The introduction of new technology to the workplace means employers will look for and need new skill-sets in the next year. “Industries like construction and manufacturing, for example, will be looking for highly skilled individuals to take on new roles in the digital world,” Ms. Francis said. “It’s touching every industry and it’s going to continue to increase, and at the same time the talent pool is getting smaller as the labor market tightens.”
Employers will need to invest in training and development programs that can “upskill” workers to take full advantage of the digital world of 2018, Ms. Francis said. In fact, twice as many companies in the last year are looking at how to find these new skills in current employment populations than in years past, according to research from ManpowerGroup.
4. Local Laws and Compliance
States and localities are increasingly taking the initiative in areas that the federal government has yet to consider, creating a complex web of laws with which businesses must comply, according to the Bloomberg Law report.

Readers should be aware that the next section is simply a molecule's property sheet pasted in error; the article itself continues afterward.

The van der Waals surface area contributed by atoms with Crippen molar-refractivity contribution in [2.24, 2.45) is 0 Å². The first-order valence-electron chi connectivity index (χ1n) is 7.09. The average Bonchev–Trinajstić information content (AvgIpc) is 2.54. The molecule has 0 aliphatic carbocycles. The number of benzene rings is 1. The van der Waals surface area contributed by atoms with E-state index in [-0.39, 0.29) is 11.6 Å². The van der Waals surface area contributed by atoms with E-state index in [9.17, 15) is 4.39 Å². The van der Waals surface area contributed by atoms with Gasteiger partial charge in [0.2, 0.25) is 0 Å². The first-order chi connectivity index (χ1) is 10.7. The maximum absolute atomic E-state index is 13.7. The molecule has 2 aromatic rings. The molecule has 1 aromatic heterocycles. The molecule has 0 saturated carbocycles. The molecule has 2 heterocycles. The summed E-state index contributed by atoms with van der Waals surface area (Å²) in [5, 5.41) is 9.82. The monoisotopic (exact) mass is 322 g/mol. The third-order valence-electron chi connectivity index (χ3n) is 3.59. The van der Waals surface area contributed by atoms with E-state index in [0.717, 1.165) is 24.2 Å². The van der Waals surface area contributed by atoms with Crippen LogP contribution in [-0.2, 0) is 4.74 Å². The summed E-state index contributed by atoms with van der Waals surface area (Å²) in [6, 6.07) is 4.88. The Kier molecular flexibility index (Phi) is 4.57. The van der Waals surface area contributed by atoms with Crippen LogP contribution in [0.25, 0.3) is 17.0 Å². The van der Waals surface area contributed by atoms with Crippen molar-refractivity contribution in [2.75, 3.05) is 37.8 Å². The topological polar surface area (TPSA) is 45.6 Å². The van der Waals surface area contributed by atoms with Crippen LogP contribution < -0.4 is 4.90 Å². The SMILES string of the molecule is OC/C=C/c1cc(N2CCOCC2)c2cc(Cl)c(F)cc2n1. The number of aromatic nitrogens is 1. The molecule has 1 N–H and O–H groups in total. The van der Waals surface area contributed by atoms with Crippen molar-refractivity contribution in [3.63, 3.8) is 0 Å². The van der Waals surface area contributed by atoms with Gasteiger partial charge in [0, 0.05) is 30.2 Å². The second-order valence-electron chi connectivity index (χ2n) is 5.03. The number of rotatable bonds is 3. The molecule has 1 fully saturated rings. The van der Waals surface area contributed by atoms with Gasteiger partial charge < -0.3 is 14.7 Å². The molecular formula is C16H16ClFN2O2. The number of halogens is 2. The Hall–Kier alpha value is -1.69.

The slew of new employment laws on the local level will be a big challenge for employers, Mr. Drogin said, because “they haven’t been thought through or battle tested.” In states like California and Massachusetts, and cities like Philadelphia and New York, employers will have to keep track of changing requirements when it comes to background checks, pay history inquiries and decriminalized marijuana statutes.
“When these laws go live, there will be many compliance challenges because there’s no history to know how these administrative agencies are going to be applying the laws. Lawyers and companies aren’t exactly clear on what compliance looks like for bans on criminal history, salary history, etc.,” said Mr. Drogin.
NYC Law Banning Salary History Queries Begins